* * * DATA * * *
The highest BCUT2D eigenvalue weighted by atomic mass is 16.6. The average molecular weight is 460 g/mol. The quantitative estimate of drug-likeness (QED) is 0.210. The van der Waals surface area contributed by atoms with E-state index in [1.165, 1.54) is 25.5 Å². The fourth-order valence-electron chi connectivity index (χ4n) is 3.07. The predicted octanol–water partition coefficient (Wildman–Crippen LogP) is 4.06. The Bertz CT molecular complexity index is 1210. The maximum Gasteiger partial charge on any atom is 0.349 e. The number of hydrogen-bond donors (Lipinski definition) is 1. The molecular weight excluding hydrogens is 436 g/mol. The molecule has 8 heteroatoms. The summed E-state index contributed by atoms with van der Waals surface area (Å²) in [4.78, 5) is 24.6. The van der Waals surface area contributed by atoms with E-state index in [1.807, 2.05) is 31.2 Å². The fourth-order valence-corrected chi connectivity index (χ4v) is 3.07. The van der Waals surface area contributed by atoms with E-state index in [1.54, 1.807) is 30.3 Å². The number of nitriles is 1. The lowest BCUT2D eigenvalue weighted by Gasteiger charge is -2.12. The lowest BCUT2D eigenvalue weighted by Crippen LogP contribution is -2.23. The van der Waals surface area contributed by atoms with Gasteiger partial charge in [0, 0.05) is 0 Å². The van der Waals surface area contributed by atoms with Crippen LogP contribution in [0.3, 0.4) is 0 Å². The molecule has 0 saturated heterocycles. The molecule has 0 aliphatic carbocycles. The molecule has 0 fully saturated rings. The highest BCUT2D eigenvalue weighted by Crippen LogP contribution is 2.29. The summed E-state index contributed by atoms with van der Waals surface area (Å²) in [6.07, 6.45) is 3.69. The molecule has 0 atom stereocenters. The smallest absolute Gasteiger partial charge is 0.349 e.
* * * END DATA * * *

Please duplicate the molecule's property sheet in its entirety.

The highest BCUT2D eigenvalue weighted by atomic mass is 16.6. The average molecular weight is 460 g/mol. The quantitative estimate of drug-likeness (QED) is 0.210. The van der Waals surface area contributed by atoms with E-state index in [1.165, 1.54) is 25.5 Å². The fourth-order valence-electron chi connectivity index (χ4n) is 3.07. The predicted octanol–water partition coefficient (Wildman–Crippen LogP) is 4.06. The Bertz CT molecular complexity index is 1210. The maximum Gasteiger partial charge on any atom is 0.349 e. The number of hydrogen-bond donors (Lipinski definition) is 1. The molecular weight excluding hydrogens is 436 g/mol. The molecule has 8 heteroatoms. The summed E-state index contributed by atoms with van der Waals surface area (Å²) in [4.78, 5) is 24.6. The van der Waals surface area contributed by atoms with E-state index in [1.807, 2.05) is 31.2 Å². The fourth-order valence-corrected chi connectivity index (χ4v) is 3.07. The van der Waals surface area contributed by atoms with E-state index in [1.54, 1.807) is 30.3 Å². The number of nitriles is 1. The lowest BCUT2D eigenvalue weighted by Gasteiger charge is -2.12. The lowest BCUT2D eigenvalue weighted by Crippen LogP contribution is -2.23. The van der Waals surface area contributed by atoms with Gasteiger partial charge in [0, 0.05) is 0 Å². The van der Waals surface area contributed by atoms with Crippen LogP contribution in [0.3, 0.4) is 0 Å². The molecule has 0 saturated heterocycles. The molecule has 0 aliphatic carbocycles. The molecule has 0 fully saturated rings. The highest BCUT2D eigenvalue weighted by Crippen LogP contribution is 2.29. The summed E-state index contributed by atoms with van der Waals surface area (Å²) in [6.07, 6.45) is 3.69. The molecule has 0 atom stereocenters. The smallest absolute Gasteiger partial charge is 0.349 e.